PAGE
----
The scoreboard and stat sheet weren’t the only things lighting up for the Bucs as the Tampa Bay Buccaneers dominated the Chicago Bears 29-7 on Sunday. The people over at Pro Football Focus had their grading scales lighting up, as well, with a wide variety of good performances from Bucs players.

Here’s what the people over at PFF thought of the Bucs performances.

Week 2 Buccaneers Offensive Stats

  • WR Mike Evans highlighted the offensive performance by the Bucs – with his tip-toe TD grab early in the game and maintained a consistent presence all game long. He was targeted 9 times, hauling in 7 of those targets for 93 yards and a TD. Despite a dropped pass, Bucs QB Jameis Winston saw a 146.8 passer rating when targeting Evans.
  • Bucs HB Jacquizz Rodgers performed well in the absence of Doug Martin, capping his day with a TD and 67 yards on 19 carries. He forced 2 missed tackles and saw the most success when rushing outside of the tackles. He gained 10 yards on 2 carries around left end and another 29 yards on 4 carries around the right end. Convincingly, he forced both missed tackles when rushing outside the tackles, one per side.
  • Bucs QB Jameis Winston had a solid game overall in the season-opening victory over the Bears, but did see some areas of struggles. He mainly attacked the intermediate areas (10-19 yards downfield), tossing 14 of his total 30 passes in that yard range. He completed only 3-of-8 intermediate passes in between the numbers however, and saw just a 59.9 passer rating targeting that area.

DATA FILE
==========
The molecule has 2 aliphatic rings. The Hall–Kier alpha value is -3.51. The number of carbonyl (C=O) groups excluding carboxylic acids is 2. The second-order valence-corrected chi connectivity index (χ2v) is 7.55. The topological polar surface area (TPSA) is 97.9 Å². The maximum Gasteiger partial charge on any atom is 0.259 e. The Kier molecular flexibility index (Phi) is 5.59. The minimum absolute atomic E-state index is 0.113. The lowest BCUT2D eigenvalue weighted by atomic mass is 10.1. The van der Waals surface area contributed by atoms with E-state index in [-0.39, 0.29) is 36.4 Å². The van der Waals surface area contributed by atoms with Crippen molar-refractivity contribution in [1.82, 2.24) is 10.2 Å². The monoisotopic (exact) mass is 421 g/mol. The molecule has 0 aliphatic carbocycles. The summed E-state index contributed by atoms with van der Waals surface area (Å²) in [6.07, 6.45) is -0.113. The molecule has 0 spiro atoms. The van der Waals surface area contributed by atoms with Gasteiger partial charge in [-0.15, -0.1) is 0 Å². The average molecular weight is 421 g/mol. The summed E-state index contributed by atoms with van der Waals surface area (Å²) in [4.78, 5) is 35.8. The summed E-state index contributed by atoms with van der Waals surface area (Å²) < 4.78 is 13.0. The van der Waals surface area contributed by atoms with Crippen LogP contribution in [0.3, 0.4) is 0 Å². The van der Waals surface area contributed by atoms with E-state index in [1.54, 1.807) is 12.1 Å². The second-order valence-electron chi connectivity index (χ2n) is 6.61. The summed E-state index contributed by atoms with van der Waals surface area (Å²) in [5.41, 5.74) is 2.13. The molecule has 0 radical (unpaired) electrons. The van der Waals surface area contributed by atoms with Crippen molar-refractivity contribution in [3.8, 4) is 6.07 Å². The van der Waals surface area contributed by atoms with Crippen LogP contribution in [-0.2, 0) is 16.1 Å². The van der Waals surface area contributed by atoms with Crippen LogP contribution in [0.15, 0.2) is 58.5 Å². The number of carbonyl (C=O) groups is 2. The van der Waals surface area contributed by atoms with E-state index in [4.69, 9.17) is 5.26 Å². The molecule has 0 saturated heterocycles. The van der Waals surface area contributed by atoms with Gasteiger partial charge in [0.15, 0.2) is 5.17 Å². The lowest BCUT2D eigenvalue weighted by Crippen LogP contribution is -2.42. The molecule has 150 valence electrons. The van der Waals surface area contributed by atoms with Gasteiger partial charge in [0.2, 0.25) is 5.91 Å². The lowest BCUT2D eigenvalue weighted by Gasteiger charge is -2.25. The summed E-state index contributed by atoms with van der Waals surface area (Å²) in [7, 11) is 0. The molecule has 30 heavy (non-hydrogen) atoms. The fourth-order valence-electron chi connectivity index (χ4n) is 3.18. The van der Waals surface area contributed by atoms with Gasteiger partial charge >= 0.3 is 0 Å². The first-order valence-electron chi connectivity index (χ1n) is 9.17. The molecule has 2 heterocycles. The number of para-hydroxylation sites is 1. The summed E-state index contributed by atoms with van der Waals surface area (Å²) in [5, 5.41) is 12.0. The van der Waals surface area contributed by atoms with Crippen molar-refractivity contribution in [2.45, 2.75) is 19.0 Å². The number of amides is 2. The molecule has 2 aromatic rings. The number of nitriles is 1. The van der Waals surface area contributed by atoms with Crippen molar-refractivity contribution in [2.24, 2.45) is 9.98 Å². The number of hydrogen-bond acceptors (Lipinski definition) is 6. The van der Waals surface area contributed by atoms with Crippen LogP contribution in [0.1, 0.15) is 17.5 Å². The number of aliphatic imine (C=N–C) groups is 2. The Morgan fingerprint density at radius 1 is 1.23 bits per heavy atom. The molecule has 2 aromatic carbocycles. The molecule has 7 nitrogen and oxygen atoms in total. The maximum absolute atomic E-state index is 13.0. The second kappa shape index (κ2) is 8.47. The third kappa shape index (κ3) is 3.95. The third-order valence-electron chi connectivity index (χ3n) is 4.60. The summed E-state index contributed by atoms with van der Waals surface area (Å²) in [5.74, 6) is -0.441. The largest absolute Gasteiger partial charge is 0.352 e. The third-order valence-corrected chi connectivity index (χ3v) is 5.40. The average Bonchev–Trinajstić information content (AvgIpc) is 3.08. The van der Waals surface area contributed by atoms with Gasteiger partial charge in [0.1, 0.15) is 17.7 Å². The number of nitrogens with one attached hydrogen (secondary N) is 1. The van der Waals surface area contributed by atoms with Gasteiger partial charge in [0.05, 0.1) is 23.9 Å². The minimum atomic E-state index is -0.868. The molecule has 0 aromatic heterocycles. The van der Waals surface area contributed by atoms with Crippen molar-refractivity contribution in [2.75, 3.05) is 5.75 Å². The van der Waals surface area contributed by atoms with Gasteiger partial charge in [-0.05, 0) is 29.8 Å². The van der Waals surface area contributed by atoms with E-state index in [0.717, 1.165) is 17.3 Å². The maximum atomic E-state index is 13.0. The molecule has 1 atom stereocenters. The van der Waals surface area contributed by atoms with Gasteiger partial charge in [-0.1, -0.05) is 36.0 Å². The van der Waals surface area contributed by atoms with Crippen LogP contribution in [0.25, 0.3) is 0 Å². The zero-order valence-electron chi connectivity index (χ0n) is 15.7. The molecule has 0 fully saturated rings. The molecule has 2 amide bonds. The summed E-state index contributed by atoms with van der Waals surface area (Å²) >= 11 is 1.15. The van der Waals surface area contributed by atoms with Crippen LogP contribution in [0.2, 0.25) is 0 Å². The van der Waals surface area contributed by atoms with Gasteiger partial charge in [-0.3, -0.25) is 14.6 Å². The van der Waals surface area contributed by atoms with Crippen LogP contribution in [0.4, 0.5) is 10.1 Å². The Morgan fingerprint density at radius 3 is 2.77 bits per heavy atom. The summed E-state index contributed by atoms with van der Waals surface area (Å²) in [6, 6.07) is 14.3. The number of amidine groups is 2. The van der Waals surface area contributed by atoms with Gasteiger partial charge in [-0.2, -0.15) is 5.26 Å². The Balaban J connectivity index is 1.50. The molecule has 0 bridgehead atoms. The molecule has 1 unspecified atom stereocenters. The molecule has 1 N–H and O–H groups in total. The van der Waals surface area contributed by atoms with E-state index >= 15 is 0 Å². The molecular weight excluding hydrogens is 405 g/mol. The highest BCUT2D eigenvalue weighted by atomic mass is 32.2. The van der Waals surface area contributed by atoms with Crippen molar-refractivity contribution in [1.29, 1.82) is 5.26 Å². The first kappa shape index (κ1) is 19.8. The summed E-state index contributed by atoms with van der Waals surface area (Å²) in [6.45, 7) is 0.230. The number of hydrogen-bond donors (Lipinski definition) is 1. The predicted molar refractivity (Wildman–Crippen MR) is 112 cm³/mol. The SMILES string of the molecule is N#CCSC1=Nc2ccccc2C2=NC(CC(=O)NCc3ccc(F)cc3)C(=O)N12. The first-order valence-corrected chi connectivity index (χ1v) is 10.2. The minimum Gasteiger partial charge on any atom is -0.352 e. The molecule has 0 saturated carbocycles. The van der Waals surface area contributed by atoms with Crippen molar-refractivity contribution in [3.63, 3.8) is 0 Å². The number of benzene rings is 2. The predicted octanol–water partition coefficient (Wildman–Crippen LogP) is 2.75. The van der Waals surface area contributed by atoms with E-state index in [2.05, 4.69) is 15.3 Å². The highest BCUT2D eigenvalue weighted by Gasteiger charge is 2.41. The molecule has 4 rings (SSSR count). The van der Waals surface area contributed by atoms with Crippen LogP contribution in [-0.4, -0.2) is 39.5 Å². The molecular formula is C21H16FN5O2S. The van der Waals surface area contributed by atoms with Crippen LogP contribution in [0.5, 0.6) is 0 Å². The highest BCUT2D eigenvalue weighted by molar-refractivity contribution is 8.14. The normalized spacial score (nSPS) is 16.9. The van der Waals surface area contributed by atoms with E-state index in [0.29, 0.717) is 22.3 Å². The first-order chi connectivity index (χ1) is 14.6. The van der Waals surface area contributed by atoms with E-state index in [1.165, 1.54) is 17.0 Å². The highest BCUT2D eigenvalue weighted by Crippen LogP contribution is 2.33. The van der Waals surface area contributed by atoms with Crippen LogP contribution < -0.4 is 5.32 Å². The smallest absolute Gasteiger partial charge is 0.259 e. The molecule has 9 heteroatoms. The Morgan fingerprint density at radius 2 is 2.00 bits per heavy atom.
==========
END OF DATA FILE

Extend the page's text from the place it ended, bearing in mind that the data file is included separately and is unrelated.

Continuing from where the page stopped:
• LT Donovan Smith really struggled on Sunday, allowing 5 total QB pressures including 1 sack, 3 hits and a hurry. In all, the Buccaneers offensive line allowed just 8 total QB pressures, with 5 of them belonging to Smith.
  • Carrying a trend over from a year ago, the Buccaneers offensive line allowed just 8 total QB pressures, and won the game. In all 9 victories a season ago, the Bucs allowed 12 or less QB pressures as a whole. In their 7 losses in 2016, Tampa Bay offensive line combined to allow 13 or more pressures. Clearly, pressure, or lack of pressure is a major factor in the Bucs outcome.

​​Week 2 Buccaneers Defensive Stats

  • New nickel CB Robert McClain may get the praise for his pick-6 off former Bucs QB Mike Glennon, however, McClain struggled in other areas. He missed 3 tackles in the game, a team-high, and allowed the Bears lone TD through the Cover-2 hole. Even with the INT, Glennon saw a 96.4 passer rating when targeting McClain as on 8 targets, he allowed 6 receptions for 61 yards, 28 YAC and the TD/INT combo.
  • Rookie LB Kendell Beckwith had a great performance to start his career, playing in relief for Kwon Alexander after a hamstring injury. In the passing game, Beckwith was targeted 8 times, allowing just 4 receptions for 43 yards, only 16 of which came after the catch. He didn’t miss a single tackle and recorded two defensive stops for the Bucs defense.
  • DT Gerald McCoy was a menace to the interior of the Bears offensive line, registering 7 QB pressures, second-most among DTs in Week 2. His lone tackle in the game was a crushing run stop as the perennial Pro Bowler was up to his usual antics against Chicago.
  • On 26 snaps for his new team, DT Chris Baker was almost unknown. He registered just 1 QB hurry on 14 pass-rush snaps and registered no tackles. Conversly, the rest of the Bucs D-line combined for 21 total QB pressures on Bears QB Mike Glennon, forcing a 57.4 paser rating from Glennon when under pressure.
  • Second-year CB Vernon Hargreaves II had a great day in coverage, in terms of keeping receivers in front of him. He was targeted 6 times, allowing 4 receptions, but only allowed 2 yards after the catch. Veteran CB Brent Grimes on the other hand allowed all 7 targets in his direction to be caught, for 92 yards, 11 of which came after the catch. Grimes saw a 118.8 passer rating when targeted.